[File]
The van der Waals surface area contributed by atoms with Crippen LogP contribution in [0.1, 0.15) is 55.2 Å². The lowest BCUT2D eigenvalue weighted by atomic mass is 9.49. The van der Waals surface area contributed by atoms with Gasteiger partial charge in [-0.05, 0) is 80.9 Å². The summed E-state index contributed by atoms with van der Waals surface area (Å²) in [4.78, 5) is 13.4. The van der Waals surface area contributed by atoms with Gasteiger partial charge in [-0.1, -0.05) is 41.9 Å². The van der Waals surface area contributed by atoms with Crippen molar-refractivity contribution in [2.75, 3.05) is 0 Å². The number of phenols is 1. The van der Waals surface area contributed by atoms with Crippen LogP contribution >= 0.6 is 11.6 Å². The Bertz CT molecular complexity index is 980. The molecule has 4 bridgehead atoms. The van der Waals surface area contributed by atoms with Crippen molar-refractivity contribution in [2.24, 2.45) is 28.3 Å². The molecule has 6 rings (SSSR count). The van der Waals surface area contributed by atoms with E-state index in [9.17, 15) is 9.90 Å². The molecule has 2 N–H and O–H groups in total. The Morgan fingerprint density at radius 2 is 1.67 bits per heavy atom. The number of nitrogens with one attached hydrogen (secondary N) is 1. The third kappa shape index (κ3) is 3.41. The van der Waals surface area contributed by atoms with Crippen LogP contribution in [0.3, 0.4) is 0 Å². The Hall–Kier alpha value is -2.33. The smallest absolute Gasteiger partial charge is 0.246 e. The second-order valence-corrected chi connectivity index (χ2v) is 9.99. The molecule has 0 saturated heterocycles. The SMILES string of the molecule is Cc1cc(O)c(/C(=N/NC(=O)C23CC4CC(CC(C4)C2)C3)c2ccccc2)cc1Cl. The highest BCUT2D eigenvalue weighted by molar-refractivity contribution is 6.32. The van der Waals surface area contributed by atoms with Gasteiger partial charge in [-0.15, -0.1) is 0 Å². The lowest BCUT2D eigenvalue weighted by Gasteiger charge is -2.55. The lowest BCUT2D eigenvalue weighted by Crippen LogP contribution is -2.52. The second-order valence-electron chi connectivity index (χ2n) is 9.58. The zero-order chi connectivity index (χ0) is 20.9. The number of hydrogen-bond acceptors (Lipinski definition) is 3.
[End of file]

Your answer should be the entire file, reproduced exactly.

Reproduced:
The van der Waals surface area contributed by atoms with Crippen LogP contribution in [0.1, 0.15) is 55.2 Å². The lowest BCUT2D eigenvalue weighted by atomic mass is 9.49. The van der Waals surface area contributed by atoms with Gasteiger partial charge in [-0.05, 0) is 80.9 Å². The summed E-state index contributed by atoms with van der Waals surface area (Å²) in [4.78, 5) is 13.4. The van der Waals surface area contributed by atoms with Gasteiger partial charge in [-0.1, -0.05) is 41.9 Å². The van der Waals surface area contributed by atoms with Crippen molar-refractivity contribution in [2.75, 3.05) is 0 Å². The number of phenols is 1. The van der Waals surface area contributed by atoms with Crippen LogP contribution >= 0.6 is 11.6 Å². The Bertz CT molecular complexity index is 980. The molecule has 4 bridgehead atoms. The van der Waals surface area contributed by atoms with Crippen molar-refractivity contribution in [2.24, 2.45) is 28.3 Å². The molecule has 6 rings (SSSR count). The van der Waals surface area contributed by atoms with E-state index in [9.17, 15) is 9.90 Å². The molecule has 2 N–H and O–H groups in total. The Morgan fingerprint density at radius 2 is 1.67 bits per heavy atom. The number of nitrogens with one attached hydrogen (secondary N) is 1. The third kappa shape index (κ3) is 3.41. The van der Waals surface area contributed by atoms with Crippen LogP contribution in [0.3, 0.4) is 0 Å². The Hall–Kier alpha value is -2.33. The smallest absolute Gasteiger partial charge is 0.246 e. The second-order valence-corrected chi connectivity index (χ2v) is 9.99. The molecule has 0 saturated heterocycles. The SMILES string of the molecule is Cc1cc(O)c(/C(=N/NC(=O)C23CC4CC(CC(C4)C2)C3)c2ccccc2)cc1Cl. The highest BCUT2D eigenvalue weighted by molar-refractivity contribution is 6.32. The van der Waals surface area contributed by atoms with Gasteiger partial charge in [-0.15, -0.1) is 0 Å². The lowest BCUT2D eigenvalue weighted by Gasteiger charge is -2.55. The lowest BCUT2D eigenvalue weighted by Crippen LogP contribution is -2.52. The second-order valence-electron chi connectivity index (χ2n) is 9.58. The zero-order chi connectivity index (χ0) is 20.9. The number of hydrogen-bond acceptors (Lipinski definition) is 3.